Reference librarians in particular are my heroes.

 17:09 - We’re going to get a very steep pyramid of knowledge. I think we’re seeing it already. We’ll get a small number of people at the top of the information heap who know how things work and how to make things work. And they will be disproportionately rewarded for it because those skills are rare. Beneath that are people are people who haven’t taken the time to figure out how things work, whether it’s technology or diplomacy or public policy or how a road gets paved… the more people who opt out of that, the more and more rewarded a small elite will be for knowing that stuff. And I think that’s already happening, and it leads to a great deal of resentment between laypeople and experts who then become well rewarded elites.

 I tell people that this is not happening because elitists are keeping you down. It’s happening by default. When people say ‘it’s too complicated’ well the people who are involved, who take the time to learn these things, are well rewarded and compensated socially and materially for knowing things.

 19:29 - When I teach classes on the Cold War, I always make my students watch a movie from about 40 years ago called Three Days of the Condor. And an intelligence spook says, “why do we have so much power” and the answer is “because when things go wrong, people are not going to want us to ask their permission. There’s just going to want us to get it for them.” I always found that a really chilling kind of expression of that kind of technocracy. And in the end, for all the complaining about elites and experts, people will expect, that when they turn on their tap, clean water comes out. That when they want to fill up their cars, gasoline comes out. That the Internet works. That the mail gets delivered. That packages can be sent.

 This notion that ‘we’re just going to tear it all down and who needs elites’ - people rely on all this stuff every day. And I worry about experts simply turning to each other and saying ‘probably better not to ask anymore, probably better not to engage the public anymore, let’s just do the things we know need to be done.’ I think that’s far more of a danger, because I think we’re already in that situation, than rule by the mob because populism isn’t sustainable. It tends to be a temper tantrum that comes and goes as we’ve seen in American history. There are no really successful, sustained populist movements. While populism is good for venting anger, it’s really bad for the mail. I worry about both of those outcomes, because both are the separation of experts from lay people, where they simply stop talking to each other about how to create good public policy.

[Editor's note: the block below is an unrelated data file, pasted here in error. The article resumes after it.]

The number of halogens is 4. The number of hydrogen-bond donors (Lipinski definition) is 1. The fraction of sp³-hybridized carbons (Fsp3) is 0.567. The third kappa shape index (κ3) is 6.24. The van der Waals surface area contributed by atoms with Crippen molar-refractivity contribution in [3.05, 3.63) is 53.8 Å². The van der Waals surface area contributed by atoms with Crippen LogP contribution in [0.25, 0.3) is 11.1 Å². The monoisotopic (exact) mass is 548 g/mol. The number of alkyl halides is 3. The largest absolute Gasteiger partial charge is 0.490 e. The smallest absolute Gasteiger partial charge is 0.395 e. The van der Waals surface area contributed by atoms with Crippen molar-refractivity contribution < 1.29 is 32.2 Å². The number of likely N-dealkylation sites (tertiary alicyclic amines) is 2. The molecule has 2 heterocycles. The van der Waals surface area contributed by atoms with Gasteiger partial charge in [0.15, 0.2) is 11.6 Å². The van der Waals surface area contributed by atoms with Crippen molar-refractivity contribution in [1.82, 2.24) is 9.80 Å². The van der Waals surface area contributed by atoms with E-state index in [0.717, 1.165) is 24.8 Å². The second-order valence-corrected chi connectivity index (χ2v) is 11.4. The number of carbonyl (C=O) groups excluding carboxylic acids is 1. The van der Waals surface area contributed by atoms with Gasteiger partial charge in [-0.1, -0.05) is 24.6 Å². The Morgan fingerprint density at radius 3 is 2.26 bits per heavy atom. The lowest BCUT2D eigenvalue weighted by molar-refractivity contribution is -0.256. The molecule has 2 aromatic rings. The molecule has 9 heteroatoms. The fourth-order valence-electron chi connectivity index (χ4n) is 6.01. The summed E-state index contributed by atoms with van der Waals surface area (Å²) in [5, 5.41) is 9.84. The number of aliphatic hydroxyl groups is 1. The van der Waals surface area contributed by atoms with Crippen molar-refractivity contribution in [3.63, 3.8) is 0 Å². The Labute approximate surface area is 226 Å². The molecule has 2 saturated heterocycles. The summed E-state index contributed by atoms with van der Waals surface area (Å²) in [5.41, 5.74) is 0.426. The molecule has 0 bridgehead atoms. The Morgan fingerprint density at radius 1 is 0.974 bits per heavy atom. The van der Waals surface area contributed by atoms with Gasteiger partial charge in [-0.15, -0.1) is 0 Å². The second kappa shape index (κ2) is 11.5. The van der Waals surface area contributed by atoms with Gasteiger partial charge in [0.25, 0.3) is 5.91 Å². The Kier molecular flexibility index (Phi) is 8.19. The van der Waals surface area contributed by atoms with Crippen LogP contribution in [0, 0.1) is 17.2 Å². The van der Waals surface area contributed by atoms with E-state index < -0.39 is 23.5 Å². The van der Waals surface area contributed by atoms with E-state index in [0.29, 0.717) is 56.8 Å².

22:26 - This is why I argue at the end of the book for the need for experts to re-engage the public. Because it’s not fun. It’s not fun to engage with the public because you can’t tell them what they want to hear.

 Dr. Nichols article: “The Death of Expertise” in the Federalist.

 26:58 (On how to work on expertise daily) - Read a newspaper. A reputable national newspaper. And just read it. Start there. I think if people would go back to doing that, it would make us a different country. Find a source you disagree with and read that. Regularly read one newspaper or journal that you don’t agree with.

 31:29 - People no longer have the patience to read a newspaper or to read a book. They want it digested, into searchable chunks. I think that’s killing people’s ability to think.

 32:25 - Experts need to shout back at the mob. Experts need to stake that ground out again. Instead of constantly kowtowing to this populist notion that ‘we all have an opinion’ and ‘we should all be taken seriously’ I think experts need to reassert their expertise. And again, this is not going to be pleasant. This is not going to be fun.

 Experts and academics also need to be better at policing each other about the kind of work we’re doing.

 Everybody’s opinion is not equal.

 41:07 (On Getting Onto Jeopardy): You can’t really study for it. The people that went to the jeopardy test with atlases and encyclopedias, almost all of them failed. The trick to jeopardy is understanding that 90% of the time the answer to the question is buried right there in the clue. And the other is that no matter how good you are, if you can’t master that little buzzer…

 The idea that you need to be smart and study and pore over maps, those people rarely do well on Jeopardy. If people want to know what the experience is like, watch it at home while you’re standing up. A friend of mine give me that advice to prepare.

 Remember, one of the great players, was Frank Spangenberg, a NYC Transit Cop. Being an expert on jeopardy is no help.

 Book Recommendation:

I re-read The Screwtape Letters by CS Lewis every year.